Anyone who’s kept up with the teaching posts knows that the current second year English Course was less than impressive last year.  When it came time for the kids to apply for the positions of directors of English Play and to audition for parts in it, we were worried.  Would anyone step up to the challenge?

I don’t know the inner workings of how it came to be, but the class clown, whom I will henceforth call “Ikkun” (イッ君) ended up being one of the directors.  Since the other two directors are girls (rather quiet ones at that), we may as well say that he’s the director. (-_-;) I wasn’t terribly surprised that Ikkun would want to take on the task, though I was surprised he was given the opportunity.

Given the rehearsal sessions I’ve helped at so far, it seems like Ikkun was the right kid for the job.  I must say I was impressed when I saw him chewing out some of the class’ biggest slackers! Inside I was saying, “YESSSSS!” ^o^; He even told these four boys who were screwing around during the voice practice to separate, and when one of them wouldn’t, Ikkun grabbed him by the shoulders and physically moved him! Epic WIN!

If my delight seems exaggerated, you have to understand that that Quartet is epic in their own negative way.  The kid Ikkun moved, on top of being a slacker, has a bad attitude in general, and along with another boy in the Quartet was punished for bullying last year. To actually be disciplined must mean that they were doing something horrendous.  So, I don’t feel too bad when I enjoy seeing them get put in their place by their own classmate. I do feel bad for including two of those boys in the Quartet.  They’re not kids with bad attitudes, they’re just lazy and unfortunately got mixed up with the other two.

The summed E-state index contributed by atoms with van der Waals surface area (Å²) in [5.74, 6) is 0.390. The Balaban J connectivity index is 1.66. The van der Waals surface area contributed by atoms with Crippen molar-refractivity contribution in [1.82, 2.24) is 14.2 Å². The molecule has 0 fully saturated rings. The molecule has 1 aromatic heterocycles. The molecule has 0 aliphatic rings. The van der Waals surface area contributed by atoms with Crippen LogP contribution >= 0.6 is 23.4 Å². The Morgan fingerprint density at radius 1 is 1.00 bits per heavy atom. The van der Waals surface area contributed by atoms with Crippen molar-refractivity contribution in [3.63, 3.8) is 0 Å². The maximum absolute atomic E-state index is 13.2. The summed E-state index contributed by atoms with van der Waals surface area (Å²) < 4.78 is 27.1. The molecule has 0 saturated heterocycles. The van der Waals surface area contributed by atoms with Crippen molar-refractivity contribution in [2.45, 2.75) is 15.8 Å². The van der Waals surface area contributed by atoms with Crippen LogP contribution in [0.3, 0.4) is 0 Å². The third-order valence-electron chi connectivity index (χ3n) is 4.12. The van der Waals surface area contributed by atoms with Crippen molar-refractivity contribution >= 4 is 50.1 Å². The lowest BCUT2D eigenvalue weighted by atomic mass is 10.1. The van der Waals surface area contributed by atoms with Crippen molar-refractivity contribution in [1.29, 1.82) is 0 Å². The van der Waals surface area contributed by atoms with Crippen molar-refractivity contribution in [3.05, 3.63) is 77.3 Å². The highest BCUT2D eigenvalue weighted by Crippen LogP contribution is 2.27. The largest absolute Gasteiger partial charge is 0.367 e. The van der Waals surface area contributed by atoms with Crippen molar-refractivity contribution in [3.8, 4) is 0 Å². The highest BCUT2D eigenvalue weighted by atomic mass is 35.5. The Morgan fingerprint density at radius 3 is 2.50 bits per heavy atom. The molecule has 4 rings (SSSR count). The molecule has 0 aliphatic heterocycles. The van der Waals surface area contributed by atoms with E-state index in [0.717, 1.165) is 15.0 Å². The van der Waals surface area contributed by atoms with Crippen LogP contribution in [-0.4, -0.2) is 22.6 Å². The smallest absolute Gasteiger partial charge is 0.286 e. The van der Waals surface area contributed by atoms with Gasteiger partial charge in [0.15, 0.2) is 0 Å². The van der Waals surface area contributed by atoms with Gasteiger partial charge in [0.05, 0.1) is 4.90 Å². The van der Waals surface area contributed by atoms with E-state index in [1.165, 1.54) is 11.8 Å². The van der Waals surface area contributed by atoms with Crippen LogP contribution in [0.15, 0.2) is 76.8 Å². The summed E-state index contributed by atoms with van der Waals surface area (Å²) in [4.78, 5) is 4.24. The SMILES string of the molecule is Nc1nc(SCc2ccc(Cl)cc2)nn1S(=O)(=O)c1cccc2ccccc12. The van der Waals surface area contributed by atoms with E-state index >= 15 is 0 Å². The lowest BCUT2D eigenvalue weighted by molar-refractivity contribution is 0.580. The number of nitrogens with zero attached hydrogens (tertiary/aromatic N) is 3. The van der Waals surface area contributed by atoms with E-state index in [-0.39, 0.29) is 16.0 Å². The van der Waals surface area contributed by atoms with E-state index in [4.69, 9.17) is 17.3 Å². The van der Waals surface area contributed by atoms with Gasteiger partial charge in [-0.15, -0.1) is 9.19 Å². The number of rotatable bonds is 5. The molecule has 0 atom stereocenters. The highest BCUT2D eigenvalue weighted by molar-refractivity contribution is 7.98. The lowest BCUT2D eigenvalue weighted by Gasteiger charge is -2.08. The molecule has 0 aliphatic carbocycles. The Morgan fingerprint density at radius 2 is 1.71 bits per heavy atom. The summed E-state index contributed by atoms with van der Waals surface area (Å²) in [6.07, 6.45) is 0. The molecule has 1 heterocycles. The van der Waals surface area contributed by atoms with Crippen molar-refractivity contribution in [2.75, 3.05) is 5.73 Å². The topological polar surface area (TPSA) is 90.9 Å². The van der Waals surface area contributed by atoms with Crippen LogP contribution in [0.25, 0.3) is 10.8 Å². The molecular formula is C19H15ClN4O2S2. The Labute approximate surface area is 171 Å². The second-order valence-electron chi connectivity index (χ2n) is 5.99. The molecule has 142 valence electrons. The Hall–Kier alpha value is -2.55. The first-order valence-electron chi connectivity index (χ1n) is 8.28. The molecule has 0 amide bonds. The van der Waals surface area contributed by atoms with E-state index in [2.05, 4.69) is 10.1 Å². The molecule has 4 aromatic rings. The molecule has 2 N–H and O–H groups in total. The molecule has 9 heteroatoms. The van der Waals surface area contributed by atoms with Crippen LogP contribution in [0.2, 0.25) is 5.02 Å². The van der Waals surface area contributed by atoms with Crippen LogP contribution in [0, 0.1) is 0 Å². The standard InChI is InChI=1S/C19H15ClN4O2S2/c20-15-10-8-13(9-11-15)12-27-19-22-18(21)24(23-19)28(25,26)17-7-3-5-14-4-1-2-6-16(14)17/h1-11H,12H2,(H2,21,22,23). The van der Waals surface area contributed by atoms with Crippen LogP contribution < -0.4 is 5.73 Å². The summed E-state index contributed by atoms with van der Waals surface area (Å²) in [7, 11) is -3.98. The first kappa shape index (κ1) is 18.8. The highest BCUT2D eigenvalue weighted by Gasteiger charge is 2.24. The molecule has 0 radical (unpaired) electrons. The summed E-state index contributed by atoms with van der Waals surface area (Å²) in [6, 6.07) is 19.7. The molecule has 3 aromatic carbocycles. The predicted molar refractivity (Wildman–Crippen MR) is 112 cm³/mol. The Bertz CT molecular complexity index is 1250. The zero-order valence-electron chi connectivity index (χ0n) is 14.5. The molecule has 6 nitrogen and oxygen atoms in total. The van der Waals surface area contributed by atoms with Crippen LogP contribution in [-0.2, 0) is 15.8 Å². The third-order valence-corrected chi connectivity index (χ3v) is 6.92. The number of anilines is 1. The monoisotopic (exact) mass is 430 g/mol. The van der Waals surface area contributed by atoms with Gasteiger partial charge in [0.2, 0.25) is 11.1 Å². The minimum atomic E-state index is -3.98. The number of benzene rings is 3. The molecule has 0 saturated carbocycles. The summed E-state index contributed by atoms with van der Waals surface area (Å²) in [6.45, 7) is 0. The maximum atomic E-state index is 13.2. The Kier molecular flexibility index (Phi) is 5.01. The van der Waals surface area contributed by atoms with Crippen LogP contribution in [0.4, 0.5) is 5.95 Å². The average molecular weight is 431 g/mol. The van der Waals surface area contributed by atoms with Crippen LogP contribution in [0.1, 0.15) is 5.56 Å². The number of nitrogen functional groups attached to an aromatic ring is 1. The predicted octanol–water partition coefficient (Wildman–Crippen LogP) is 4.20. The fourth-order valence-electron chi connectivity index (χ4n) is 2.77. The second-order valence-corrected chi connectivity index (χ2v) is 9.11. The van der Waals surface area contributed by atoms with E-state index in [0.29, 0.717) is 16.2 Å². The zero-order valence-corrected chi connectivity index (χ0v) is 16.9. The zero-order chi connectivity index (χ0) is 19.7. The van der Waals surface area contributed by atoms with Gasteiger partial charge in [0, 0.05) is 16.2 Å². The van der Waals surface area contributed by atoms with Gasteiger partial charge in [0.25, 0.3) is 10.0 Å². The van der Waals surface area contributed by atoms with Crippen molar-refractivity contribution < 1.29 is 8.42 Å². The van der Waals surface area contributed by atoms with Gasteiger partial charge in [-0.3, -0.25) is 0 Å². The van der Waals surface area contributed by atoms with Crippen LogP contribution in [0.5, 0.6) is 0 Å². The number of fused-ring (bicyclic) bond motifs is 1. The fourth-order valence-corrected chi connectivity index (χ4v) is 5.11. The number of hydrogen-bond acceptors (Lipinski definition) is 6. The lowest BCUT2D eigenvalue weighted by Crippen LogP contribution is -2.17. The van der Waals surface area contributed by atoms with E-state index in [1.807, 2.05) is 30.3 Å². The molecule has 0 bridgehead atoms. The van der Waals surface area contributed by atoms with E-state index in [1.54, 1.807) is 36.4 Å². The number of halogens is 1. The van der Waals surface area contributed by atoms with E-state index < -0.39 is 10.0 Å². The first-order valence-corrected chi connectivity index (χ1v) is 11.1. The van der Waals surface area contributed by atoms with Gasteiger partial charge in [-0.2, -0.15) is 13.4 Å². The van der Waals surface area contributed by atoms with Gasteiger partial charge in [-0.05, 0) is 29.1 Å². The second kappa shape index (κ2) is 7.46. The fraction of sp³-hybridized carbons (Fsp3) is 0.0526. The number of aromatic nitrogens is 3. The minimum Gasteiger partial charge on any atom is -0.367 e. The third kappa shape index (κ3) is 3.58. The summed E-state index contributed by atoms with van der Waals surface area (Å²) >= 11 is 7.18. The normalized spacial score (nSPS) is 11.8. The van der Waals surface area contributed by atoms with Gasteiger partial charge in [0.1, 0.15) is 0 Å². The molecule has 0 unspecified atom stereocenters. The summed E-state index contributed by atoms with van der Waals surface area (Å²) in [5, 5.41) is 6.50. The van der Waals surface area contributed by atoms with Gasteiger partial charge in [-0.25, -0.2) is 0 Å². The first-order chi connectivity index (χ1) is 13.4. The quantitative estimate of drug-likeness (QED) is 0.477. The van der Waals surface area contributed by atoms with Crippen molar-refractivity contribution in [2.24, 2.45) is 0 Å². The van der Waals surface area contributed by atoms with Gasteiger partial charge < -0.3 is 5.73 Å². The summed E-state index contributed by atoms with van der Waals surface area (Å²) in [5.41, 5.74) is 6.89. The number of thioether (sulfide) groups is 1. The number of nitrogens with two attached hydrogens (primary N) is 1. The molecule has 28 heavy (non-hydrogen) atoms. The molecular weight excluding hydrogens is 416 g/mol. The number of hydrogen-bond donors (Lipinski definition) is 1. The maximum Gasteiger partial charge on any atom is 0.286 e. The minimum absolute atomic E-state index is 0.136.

The other thing that surprised me about Ikkun is how much his English has improved since rehearsals began barely a month ago.  It’s not that he can say grammatically correct things easily, but he’s actually communicating with me in English with much less delay in response time, and with me using relatively little Japanese.  One thing that’s really frustrating about teaching these kids is that, even when they have the right answer to a question, they’ll hesitate, ALWAYS second-guessing themselves.  Normally, they can’t just jump in, no matter how many times we say, “Mistakes are okay!” But Ikkun’s a lot less hesitant to speak now.  I think it’s not just that he was given a position of authority so he’s risen to it, it’s also that since the boy who plays Troy (the lead) participates in a club, in his place, Ikkun reads Troy’s abundant lines during the first hour of rehearsal, while Troy’s actor is still at his club.  I’m really glad to see this growth in him, and hope that he continues to lay down the law so that English Play will be successful!

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